1.) If I was granted this educational delay by the Army could I serve in the reserves while at graduate school and fulfill part of my required scholarship service time?

    2.) If I am granted this education delay would the Army pay for any of my schooling as a result of me having a scholarship? Or are they completely separate of each other.

    3.) Anything I need to do immediately to better my chances at achieving this goal besides the obvious high GPA and OML?

    And @clarksonarmy don't worry I know that my scholarship doesn't guarantee me active duty it's just that my Cadre always refers to it as that so it's just habit.
     
  5. wulaw

    wulaw Member

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    Army JAG

    As someone who went to college on a four-year Army ROTC scholarship and ended up in the JAG Corps, I can attest that the previous poster is correct. Ed delays and FLEP are both extremely competitive and always have been, but I have known people who did both. While it's possible, I think it's unlikely that someone approved for an Ed Delay would be turned down by the JAG Corps, assuming they passed the bar. Unlike other branches, JAG is top-heavy, meaning that there are far more field grade officers than company grade (a JAG 2LT is unheard of). JAG staffs like the other professional branches do; they figure out how many positions they can fill from in-house sources (such as people coming in from Ed Delay), and fill the remainder from outside recruiting at law schools.

    For what it's worth, I branched Engineer in a year that the Army was downsizing significantly. As a result, I did my OBC and went straight to the reserves and served as an Engineer platoon leader. I went to law school while in the reserves and once I graduated was recommissioned as a JAG in the reserves with the same commitment (note there is no branch transfer with the JAG Corps, you literally have to be recommissioned). I then did JAG OBC. Note that as a reservist, you can be called up at any time, and that can make school difficult - it happened to me during Desert Storm.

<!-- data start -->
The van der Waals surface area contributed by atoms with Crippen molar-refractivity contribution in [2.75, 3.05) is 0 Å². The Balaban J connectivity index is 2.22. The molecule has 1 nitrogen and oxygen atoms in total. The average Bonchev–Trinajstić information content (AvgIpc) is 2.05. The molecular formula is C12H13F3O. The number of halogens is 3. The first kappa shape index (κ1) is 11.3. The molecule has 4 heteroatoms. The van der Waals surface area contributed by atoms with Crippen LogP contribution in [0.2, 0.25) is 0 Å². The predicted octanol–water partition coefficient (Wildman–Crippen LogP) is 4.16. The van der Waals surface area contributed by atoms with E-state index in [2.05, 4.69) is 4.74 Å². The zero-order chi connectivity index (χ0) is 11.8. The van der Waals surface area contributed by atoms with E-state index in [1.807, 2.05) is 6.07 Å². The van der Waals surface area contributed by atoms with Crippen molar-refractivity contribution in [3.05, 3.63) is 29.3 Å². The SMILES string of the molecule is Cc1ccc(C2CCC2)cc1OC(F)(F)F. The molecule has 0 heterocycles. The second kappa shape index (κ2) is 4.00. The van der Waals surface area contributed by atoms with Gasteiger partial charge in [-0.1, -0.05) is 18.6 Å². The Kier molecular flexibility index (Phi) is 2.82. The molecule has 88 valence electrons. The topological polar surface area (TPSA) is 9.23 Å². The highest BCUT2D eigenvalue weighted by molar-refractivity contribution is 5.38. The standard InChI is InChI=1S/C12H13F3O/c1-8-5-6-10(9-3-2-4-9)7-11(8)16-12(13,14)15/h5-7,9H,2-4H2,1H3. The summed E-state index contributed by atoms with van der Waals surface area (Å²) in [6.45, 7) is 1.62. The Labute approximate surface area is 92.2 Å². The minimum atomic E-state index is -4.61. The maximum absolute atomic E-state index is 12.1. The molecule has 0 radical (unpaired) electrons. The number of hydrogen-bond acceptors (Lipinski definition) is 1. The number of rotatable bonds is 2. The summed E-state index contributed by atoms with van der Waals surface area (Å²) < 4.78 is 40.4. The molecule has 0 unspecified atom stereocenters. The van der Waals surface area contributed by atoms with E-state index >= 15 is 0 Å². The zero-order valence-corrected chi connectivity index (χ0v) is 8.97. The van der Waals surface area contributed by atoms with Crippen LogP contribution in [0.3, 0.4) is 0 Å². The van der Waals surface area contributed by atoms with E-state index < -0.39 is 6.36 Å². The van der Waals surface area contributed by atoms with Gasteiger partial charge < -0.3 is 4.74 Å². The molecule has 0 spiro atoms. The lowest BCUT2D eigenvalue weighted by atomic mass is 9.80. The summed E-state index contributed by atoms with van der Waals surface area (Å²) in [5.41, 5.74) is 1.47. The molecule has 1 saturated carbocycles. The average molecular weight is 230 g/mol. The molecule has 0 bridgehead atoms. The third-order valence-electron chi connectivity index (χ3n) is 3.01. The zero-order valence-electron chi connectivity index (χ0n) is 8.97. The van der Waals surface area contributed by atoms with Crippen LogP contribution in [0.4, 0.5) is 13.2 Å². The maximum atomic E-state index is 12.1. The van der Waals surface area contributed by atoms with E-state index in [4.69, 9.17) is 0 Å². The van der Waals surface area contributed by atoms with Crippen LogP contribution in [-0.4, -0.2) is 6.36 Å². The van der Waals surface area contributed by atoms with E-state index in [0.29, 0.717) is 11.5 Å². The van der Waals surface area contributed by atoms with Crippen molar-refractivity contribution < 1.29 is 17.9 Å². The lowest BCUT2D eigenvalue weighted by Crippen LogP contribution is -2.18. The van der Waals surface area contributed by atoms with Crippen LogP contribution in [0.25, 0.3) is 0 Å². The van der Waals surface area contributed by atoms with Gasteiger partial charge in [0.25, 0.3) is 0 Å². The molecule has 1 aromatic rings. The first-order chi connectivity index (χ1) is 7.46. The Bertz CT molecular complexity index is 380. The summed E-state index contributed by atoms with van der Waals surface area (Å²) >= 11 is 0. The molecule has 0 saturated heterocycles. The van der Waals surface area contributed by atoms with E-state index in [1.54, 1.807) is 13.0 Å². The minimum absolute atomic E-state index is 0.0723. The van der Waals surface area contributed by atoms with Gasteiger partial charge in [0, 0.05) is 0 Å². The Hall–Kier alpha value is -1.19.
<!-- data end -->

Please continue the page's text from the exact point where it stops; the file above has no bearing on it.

6. Aglahad

    Aglahad Member

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    As far as I know you time in law school under the education delay does not fulfill your service requirement. It is a delay and not a fulfillment of service. If you decided to just go reserves during the accessions process obviously your 8 year commitment would be fulfilled on the weekends and at AT.

    Now when choosing a law school it is very important to pick one that is reputable and ranked well. Unlike med school (where anywhere you go to fits the bill because matriculation and school openings are kept artificially low) it is important to research and ask questions so you don't end up in a fly by night law school. I have many friends in law or currently in school and this is the number one thing they tell me. I don't think the Army cares where you go but success in the civilian world can sometimes be determined by it. Some law schools are extremely hard to get into like Yale or Chicago and others accept 50-75% of applicants.